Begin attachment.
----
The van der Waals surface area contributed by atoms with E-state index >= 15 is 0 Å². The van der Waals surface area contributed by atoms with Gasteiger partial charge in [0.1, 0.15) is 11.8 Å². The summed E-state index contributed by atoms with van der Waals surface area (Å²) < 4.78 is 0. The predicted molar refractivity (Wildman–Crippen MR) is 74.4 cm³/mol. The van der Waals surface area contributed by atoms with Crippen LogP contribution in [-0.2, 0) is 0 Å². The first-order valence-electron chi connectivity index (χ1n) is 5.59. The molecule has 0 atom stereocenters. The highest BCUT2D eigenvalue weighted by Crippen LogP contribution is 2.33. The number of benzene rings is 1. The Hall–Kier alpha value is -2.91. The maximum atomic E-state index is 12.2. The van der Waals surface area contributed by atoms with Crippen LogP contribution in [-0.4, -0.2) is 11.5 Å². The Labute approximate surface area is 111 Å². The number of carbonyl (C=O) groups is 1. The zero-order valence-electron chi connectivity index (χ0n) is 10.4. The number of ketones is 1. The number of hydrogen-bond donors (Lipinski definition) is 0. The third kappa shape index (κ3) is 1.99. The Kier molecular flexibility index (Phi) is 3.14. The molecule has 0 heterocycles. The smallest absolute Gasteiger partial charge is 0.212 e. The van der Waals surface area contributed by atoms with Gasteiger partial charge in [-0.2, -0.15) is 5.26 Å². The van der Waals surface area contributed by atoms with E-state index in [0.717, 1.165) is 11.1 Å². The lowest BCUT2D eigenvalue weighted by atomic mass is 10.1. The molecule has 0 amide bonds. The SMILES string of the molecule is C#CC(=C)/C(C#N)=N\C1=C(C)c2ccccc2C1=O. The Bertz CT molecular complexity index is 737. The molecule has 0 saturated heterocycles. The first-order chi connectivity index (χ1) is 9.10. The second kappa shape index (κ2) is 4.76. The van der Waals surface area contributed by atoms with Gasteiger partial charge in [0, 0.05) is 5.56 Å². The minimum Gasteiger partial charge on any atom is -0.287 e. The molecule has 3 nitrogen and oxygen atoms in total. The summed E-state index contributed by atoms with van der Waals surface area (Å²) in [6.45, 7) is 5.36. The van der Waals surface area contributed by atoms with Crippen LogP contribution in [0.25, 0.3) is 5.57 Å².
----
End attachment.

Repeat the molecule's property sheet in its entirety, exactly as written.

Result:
The van der Waals surface area contributed by atoms with E-state index >= 15 is 0 Å². The van der Waals surface area contributed by atoms with Gasteiger partial charge in [0.1, 0.15) is 11.8 Å². The summed E-state index contributed by atoms with van der Waals surface area (Å²) < 4.78 is 0. The predicted molar refractivity (Wildman–Crippen MR) is 74.4 cm³/mol. The van der Waals surface area contributed by atoms with Crippen LogP contribution in [-0.2, 0) is 0 Å². The first-order valence-electron chi connectivity index (χ1n) is 5.59. The molecule has 0 atom stereocenters. The highest BCUT2D eigenvalue weighted by Crippen LogP contribution is 2.33. The number of benzene rings is 1. The Hall–Kier alpha value is -2.91. The maximum atomic E-state index is 12.2. The van der Waals surface area contributed by atoms with Crippen LogP contribution in [-0.4, -0.2) is 11.5 Å². The Labute approximate surface area is 111 Å². The number of carbonyl (C=O) groups is 1. The zero-order valence-electron chi connectivity index (χ0n) is 10.4. The number of ketones is 1. The number of hydrogen-bond donors (Lipinski definition) is 0. The third kappa shape index (κ3) is 1.99. The Kier molecular flexibility index (Phi) is 3.14. The molecule has 0 heterocycles. The smallest absolute Gasteiger partial charge is 0.212 e. The van der Waals surface area contributed by atoms with Gasteiger partial charge in [-0.2, -0.15) is 5.26 Å². The van der Waals surface area contributed by atoms with E-state index in [0.717, 1.165) is 11.1 Å². The lowest BCUT2D eigenvalue weighted by atomic mass is 10.1. The molecule has 0 amide bonds. The SMILES string of the molecule is C#CC(=C)/C(C#N)=N\C1=C(C)c2ccccc2C1=O. The Bertz CT molecular complexity index is 737. The molecule has 0 saturated heterocycles. The first-order chi connectivity index (χ1) is 9.10. The second kappa shape index (κ2) is 4.76. The van der Waals surface area contributed by atoms with Gasteiger partial charge in [0, 0.05) is 5.56 Å². The minimum Gasteiger partial charge on any atom is -0.287 e. The molecule has 3 nitrogen and oxygen atoms in total. The summed E-state index contributed by atoms with van der Waals surface area (Å²) in [6.45, 7) is 5.36. The van der Waals surface area contributed by atoms with Crippen LogP contribution in [0.25, 0.3) is 5.57 Å².